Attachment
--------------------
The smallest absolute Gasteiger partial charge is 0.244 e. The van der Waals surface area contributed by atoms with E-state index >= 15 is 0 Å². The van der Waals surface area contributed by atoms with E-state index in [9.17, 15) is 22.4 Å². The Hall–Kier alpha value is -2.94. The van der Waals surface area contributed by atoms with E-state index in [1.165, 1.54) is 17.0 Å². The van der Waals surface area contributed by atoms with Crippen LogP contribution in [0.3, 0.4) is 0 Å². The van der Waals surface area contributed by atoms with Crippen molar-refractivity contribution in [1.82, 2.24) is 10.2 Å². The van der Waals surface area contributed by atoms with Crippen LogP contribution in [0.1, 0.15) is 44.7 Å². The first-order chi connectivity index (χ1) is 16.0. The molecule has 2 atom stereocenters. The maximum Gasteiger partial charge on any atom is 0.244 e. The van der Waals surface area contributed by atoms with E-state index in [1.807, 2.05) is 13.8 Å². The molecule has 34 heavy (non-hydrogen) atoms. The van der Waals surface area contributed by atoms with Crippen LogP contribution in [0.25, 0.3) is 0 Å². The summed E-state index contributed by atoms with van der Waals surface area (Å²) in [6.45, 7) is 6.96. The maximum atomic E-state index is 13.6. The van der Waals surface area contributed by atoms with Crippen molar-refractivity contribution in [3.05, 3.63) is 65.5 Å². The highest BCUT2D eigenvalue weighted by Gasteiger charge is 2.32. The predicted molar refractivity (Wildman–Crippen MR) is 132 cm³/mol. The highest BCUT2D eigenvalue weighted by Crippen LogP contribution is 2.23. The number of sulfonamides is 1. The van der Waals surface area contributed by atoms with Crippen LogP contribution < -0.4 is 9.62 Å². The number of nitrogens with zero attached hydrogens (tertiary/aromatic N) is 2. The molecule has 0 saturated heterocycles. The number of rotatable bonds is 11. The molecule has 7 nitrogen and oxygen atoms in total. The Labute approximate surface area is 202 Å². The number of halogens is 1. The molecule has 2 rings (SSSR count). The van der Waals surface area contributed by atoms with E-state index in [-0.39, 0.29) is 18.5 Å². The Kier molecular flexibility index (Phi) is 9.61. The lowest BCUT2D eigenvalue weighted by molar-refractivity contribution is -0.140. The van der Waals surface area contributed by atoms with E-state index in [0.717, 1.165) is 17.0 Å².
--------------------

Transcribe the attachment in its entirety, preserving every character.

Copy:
The smallest absolute Gasteiger partial charge is 0.244 e. The van der Waals surface area contributed by atoms with E-state index >= 15 is 0 Å². The van der Waals surface area contributed by atoms with E-state index in [9.17, 15) is 22.4 Å². The Hall–Kier alpha value is -2.94. The van der Waals surface area contributed by atoms with E-state index in [1.165, 1.54) is 17.0 Å². The van der Waals surface area contributed by atoms with Crippen LogP contribution in [0.3, 0.4) is 0 Å². The van der Waals surface area contributed by atoms with Crippen molar-refractivity contribution in [1.82, 2.24) is 10.2 Å². The van der Waals surface area contributed by atoms with Crippen LogP contribution in [0.1, 0.15) is 44.7 Å². The first-order chi connectivity index (χ1) is 16.0. The molecule has 2 atom stereocenters. The maximum Gasteiger partial charge on any atom is 0.244 e. The van der Waals surface area contributed by atoms with E-state index in [1.807, 2.05) is 13.8 Å². The molecule has 34 heavy (non-hydrogen) atoms. The van der Waals surface area contributed by atoms with Crippen LogP contribution in [0.25, 0.3) is 0 Å². The summed E-state index contributed by atoms with van der Waals surface area (Å²) in [6.45, 7) is 6.96. The maximum atomic E-state index is 13.6. The van der Waals surface area contributed by atoms with Crippen molar-refractivity contribution in [3.05, 3.63) is 65.5 Å². The highest BCUT2D eigenvalue weighted by Gasteiger charge is 2.32. The predicted molar refractivity (Wildman–Crippen MR) is 132 cm³/mol. The highest BCUT2D eigenvalue weighted by Crippen LogP contribution is 2.23. The number of sulfonamides is 1. The van der Waals surface area contributed by atoms with Crippen LogP contribution < -0.4 is 9.62 Å². The number of nitrogens with zero attached hydrogens (tertiary/aromatic N) is 2. The molecule has 0 saturated heterocycles. The number of rotatable bonds is 11. The molecule has 7 nitrogen and oxygen atoms in total. The Labute approximate surface area is 202 Å². The number of halogens is 1. The molecule has 2 rings (SSSR count). The van der Waals surface area contributed by atoms with E-state index in [-0.39, 0.29) is 18.5 Å². The Kier molecular flexibility index (Phi) is 9.61. The lowest BCUT2D eigenvalue weighted by molar-refractivity contribution is -0.140. The van der Waals surface area contributed by atoms with E-state index in [0.717, 1.165) is 17.0 Å².